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The big question: what would you like to see our new senior nurses in England concentrate on?


The topical issue of the moment: what should England’s top nurses be focusing on? Add your comments and they could be published in the magazine

What public health aspects would you advise Professor Viv Bennett to focus on as she settles into her role as director of nursing at the Department of Health?

And what would you like to see the chief nursing officer on the NHS Commissioning Board Jane Cummings prioritise in her first few days on the role?

Submit your comments below and they could be published in the magazine.


Readers' comments (7)

  • I love and enjoy my job as a professional qualified. Two things that i would like our senior nurses to focus on are
    1. Staffing levels - i used to work on an acute surgical ward and the staffing levels was and still is pretty bad. 10 patients to 1 staff nursse and 14 patients to 1 staff nurse on the medical ward!!

    2. Salary -For the work nurses do, i think our salarie are very aweful. If one wishes to live comfortably, then one will have to compromise not seeing family to doing all the overtime available.

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  • I would really like the focus to be on the Management of Nurses. Unfortunately, there are 'good' nurses and 'bad' nurses. I have been in the profession for over 12 years and have recognised this sad fact. Being highly sensitive to patients needs ,I know that other nurses have to compensate for the poor practice performed by these 'bad' nurses.
    Furthermore, I would like the amount of paperwork that nurses have to perform to be simplified.

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  • I agree with Marie and would add that there should be someone on the ward, at all times, that is checking on the care of patients:- Food/drink/bowel charts up to date, patients being mobilised and that the whole team are doing their best to increase recovery times and discharge dates. Bring back the Hospital Matron who checks on everything and is responsible for the care of all, patients and staff alike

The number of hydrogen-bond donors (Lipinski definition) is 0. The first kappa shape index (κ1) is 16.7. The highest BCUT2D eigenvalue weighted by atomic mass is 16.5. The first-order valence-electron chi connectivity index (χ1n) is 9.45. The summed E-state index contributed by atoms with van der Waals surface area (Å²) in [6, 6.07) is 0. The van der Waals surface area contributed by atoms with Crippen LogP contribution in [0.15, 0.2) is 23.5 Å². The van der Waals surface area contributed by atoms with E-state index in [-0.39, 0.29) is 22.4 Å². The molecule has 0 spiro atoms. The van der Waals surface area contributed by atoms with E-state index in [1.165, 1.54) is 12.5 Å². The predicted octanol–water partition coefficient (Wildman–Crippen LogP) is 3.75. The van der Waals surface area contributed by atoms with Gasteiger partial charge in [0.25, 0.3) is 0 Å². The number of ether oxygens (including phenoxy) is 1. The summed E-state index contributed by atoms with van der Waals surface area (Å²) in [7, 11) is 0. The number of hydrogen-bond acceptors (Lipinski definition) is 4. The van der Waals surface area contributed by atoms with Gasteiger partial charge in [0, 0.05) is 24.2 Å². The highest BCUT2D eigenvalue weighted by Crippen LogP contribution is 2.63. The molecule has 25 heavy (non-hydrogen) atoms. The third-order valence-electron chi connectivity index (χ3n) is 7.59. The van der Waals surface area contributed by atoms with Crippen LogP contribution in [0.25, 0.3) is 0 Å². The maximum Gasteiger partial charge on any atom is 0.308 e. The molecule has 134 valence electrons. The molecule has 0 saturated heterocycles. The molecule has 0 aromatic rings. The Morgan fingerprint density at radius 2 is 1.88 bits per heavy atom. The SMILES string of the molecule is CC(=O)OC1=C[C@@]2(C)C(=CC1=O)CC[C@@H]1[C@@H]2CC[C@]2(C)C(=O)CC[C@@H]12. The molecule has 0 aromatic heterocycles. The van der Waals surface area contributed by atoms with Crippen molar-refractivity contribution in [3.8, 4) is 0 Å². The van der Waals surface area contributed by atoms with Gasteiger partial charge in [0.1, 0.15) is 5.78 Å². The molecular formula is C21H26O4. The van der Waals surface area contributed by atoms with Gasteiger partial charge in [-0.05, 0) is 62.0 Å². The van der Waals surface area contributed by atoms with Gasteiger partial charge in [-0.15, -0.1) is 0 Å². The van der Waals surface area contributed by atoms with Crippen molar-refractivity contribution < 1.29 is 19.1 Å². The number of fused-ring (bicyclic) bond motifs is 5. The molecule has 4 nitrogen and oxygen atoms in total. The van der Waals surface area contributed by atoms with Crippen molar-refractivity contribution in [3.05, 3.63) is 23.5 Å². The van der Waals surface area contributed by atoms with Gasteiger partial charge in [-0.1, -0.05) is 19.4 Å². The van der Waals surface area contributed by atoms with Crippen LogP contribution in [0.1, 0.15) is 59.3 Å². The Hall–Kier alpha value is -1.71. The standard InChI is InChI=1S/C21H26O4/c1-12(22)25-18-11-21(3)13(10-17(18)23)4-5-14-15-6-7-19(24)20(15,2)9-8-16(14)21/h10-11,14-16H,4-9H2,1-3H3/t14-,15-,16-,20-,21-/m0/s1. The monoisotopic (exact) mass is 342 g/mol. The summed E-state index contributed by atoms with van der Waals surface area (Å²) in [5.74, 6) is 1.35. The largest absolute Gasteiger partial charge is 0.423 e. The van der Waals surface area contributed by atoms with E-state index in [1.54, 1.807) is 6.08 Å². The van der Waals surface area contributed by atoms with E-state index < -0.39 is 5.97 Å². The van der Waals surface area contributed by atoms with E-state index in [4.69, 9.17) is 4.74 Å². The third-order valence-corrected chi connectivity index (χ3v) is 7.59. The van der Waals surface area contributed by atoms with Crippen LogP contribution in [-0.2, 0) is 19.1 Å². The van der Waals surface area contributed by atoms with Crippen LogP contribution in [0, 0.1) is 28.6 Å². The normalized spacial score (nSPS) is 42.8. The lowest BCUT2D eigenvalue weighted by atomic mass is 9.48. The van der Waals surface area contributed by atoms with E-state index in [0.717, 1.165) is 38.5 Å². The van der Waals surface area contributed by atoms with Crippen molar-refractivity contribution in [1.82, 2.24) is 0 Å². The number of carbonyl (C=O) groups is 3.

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  • Focussing on managing nurses is a really good idea. But is it that simple? A lot of the problems on wards stem from poor leadership from the top. We have plenty of matrons, truck loads in fact. Why do we still have the same issues? Are the priorities of our bosses the same as those on the shop floor? Personally, I think not. Unless nurses can start to articulate their concerns; outside of usual organisations, nothing will change. We give too much respect to our Seniors, many are undeserving of it. We have Corporate Enforcers for leaders. They are, I believe, political creatures, government gives the orders. Look at all the 'care' disasters, Mid Staffs et al. These can only take place when Senior nurses(leaders) allow it. I've never met a junior nurse who wanted to run his/her ward into the ground. I've never met a nurse, starting out anyway, who did want to give the best care possible. What is a leader supposed to be? In my book a leader sets examples. A leader should be the beating ethical,legal, technical and innovative heart of a ward or hospital. Do we recognise any of these traits in our bosses? The fault of junior nurses is to listen to these people. The CNO will change anything, they are not on your side.

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  • Anonymous | 30-Mar-2012 1:13 pm

    Very well said!

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  • Dear victoria aikins ,

    I am sure you enjoy being a "professional

    If your use of English ( and poor spelling) is intended to convey the standard of "professional qualified" in this country I am shocked!

    Whilst you maybe a nice person please dont try to write care plans or do anything that involves the use of English whilst undertaking your "professional qualified" duties.

    Sadly I suspect there are many poorly educated "professional qualified" people pretending to be nurses. These people are a disgrace and by revealing themselves justify the criticism which is heaped on the Profession by the media and general public.

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  • being more like scotland!

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